CHAPTER IV: Need for a New National Policy on Education
4.1 The National Policy on Education, as formulated in 1986 and modified in1992, has been the guiding document of the policies of the Central Government inthe education sector for well over two decades. During this period, significant changes have taken place in India and the world at large. New technologies have transformed the way in which we live, work, and communicate; the corpus of knowledge has vastly expanded and become multi-disciplinary; and research has become far more collaborative. Since the NPE was last reviewed in 1992, there have been momentous changes in the situation in India and worldwide. These need to be taken into account in formulating a new NPE for the coming decades.
4.2 While the earlier policy was robust in conception and orientation, it has not delivered the desired results in terms of acceptable outcomes in the education sector. Despite the stated priority accorded to this sector and the plethora of specific programmes which have been launched, as well as the infusion of massive public outlays over the years, the state of education remains a conspicuous weak spot in the economy, indeed in society at large.
4.3 The earlier NPEs had aimed at a number of overarching objectives, which included ‘development of quality’, ‘pace setting institutions in all stages and all sectors’, ‘setting up of a large number of cluster centres aimed achieving highest international standards’, ‘to promote excellence at levels of the educational pyramid’, ‘a child-centred approach to education recognizing the holistic nature of child development, to accord high priority to Early Childhood Care and Education (ECCE) with suitable integration with ICDS programmes’, to mention a few. The previous NPE also emphasized need to raise outlays on education to 6% of GDP by1992, and ‘uniformly exceed this figure thereafter’. The Right to Education Act2009 created legal obligations to provide education to every child between ages of6 to 14, as also to sharply improve the infrastructure facilities in schools.
4.4 The earlier policies had laid out clear objectives and goals; however, many of these have not been realized fully or even partially. This has largely been due to absence of a clear workable roadmap and continuing operational guidance being put in place. Even more importantly, heavy politicization at every level of operation of the school system, from the village/block level to state headquarters, as well as increasing corruption, reaching every aspect of school administration have been prominent developments in the past three decades or so. These adverse factors have permeated every aspect of school administration, contributing to the current extremely poor educational conditions at the ground level– negating the noble objectives of the policy of 1986-92.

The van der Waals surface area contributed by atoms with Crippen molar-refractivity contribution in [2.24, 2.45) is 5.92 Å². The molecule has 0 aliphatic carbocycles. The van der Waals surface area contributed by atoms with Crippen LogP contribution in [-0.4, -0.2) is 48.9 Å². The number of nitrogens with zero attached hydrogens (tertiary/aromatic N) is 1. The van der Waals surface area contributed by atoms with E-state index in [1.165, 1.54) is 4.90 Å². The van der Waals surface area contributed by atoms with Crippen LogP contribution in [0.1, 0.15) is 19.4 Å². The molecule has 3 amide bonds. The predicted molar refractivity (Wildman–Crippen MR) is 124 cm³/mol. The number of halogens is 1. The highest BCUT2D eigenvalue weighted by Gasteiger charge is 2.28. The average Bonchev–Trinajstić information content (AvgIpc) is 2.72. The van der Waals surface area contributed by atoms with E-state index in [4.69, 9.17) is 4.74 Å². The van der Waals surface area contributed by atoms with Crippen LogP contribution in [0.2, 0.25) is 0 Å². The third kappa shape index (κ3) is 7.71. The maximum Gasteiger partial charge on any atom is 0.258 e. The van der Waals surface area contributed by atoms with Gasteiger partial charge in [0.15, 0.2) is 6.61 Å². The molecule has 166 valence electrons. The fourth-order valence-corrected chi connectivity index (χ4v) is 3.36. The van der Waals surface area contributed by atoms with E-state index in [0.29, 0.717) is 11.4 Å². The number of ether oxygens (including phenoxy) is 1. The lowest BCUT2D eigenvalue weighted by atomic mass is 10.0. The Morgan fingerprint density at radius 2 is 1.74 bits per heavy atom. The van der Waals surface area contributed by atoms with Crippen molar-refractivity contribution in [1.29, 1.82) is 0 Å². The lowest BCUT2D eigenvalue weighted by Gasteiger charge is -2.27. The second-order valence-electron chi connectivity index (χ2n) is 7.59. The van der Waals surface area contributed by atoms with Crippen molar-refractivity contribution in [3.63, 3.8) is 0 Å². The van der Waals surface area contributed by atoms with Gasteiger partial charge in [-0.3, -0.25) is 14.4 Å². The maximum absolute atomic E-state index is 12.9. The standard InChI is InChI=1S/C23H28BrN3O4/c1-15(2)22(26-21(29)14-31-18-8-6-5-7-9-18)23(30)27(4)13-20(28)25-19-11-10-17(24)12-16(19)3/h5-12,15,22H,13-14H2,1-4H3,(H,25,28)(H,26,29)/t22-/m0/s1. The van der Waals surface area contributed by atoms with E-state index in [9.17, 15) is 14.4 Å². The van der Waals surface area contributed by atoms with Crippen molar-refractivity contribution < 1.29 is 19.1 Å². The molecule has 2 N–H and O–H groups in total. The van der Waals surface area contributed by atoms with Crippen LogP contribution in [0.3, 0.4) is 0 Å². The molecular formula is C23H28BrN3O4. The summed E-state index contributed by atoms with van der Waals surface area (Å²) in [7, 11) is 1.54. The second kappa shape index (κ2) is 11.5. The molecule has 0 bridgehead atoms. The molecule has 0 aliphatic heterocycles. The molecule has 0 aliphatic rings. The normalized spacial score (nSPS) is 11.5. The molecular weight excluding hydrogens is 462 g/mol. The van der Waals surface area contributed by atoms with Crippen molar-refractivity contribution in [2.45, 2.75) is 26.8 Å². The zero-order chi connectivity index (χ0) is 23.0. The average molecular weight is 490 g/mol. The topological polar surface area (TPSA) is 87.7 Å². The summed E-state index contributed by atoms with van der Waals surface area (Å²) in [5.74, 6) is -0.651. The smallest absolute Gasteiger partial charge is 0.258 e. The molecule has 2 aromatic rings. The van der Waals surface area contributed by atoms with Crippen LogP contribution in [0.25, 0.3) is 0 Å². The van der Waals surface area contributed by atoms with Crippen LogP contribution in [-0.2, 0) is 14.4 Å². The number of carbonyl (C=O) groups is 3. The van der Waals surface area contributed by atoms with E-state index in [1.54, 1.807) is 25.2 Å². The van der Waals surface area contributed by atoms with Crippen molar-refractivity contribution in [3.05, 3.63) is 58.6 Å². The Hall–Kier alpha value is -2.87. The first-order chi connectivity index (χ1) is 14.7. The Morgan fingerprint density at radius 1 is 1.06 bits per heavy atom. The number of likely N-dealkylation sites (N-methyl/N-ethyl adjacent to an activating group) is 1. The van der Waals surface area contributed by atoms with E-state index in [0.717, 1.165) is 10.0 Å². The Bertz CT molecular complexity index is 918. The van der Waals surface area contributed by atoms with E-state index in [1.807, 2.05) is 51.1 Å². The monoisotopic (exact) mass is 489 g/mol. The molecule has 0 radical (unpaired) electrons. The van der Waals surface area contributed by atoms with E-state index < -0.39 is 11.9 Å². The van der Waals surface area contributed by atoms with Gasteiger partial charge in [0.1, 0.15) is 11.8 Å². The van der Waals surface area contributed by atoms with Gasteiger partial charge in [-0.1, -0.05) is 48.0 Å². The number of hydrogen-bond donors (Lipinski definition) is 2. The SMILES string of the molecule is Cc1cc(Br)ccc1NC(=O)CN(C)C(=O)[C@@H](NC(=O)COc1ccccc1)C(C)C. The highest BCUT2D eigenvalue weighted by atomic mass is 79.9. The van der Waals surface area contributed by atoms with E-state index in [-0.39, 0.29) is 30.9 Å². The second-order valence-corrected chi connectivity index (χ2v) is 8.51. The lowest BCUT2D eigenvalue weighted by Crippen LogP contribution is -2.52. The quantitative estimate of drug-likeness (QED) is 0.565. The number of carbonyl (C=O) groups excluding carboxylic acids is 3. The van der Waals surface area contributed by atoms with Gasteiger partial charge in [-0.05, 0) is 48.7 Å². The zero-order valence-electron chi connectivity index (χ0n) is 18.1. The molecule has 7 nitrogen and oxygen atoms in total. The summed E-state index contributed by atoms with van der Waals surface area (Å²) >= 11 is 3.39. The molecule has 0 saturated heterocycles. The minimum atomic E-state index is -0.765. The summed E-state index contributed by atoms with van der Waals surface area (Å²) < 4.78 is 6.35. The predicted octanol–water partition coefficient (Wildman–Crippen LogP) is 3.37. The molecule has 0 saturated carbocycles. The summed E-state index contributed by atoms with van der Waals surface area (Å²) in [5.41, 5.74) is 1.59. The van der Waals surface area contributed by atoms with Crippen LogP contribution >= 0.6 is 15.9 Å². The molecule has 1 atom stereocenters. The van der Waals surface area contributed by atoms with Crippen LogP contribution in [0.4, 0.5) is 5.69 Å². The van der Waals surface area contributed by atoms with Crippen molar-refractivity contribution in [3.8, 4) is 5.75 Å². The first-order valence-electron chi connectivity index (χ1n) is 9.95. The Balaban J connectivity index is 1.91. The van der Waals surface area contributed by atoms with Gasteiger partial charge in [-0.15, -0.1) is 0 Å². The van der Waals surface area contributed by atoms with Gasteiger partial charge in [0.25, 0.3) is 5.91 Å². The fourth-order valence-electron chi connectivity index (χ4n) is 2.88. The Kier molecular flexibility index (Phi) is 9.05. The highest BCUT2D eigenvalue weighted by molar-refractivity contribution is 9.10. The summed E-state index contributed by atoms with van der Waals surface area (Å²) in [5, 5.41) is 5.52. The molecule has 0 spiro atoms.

4.5 The ground reality today is, depressingly, quite different from what was envisaged in the earlier policies. While gross enrolment in schools, as also at higher education institutions, has gone up sharply, these have been accompanied with many undesirable new factors. While the infrastructure facilities in the school system have significantly improved, there has been little corresponding impact on the quality of instruction or learning – on the contrary repeated studies have indicated a worrisome decline in learning outcomes in schools. The perceived failure of the schools in the government system to provide education of minimal quality has triggered entry of a large number of wholly private or aid ed schools, even in rural areas. Concurrently there has been mushroom growth of private colleges and universities, many of them of indifferent quality; leading up to questions about the quality of degrees generally obtained in the system. In short, while there has been some improvement in infrastructure, and significant gains in respect of enrolment and access, new gnawing worries about the quality of education have increasingly bedevilled the education system. These need urgent attention.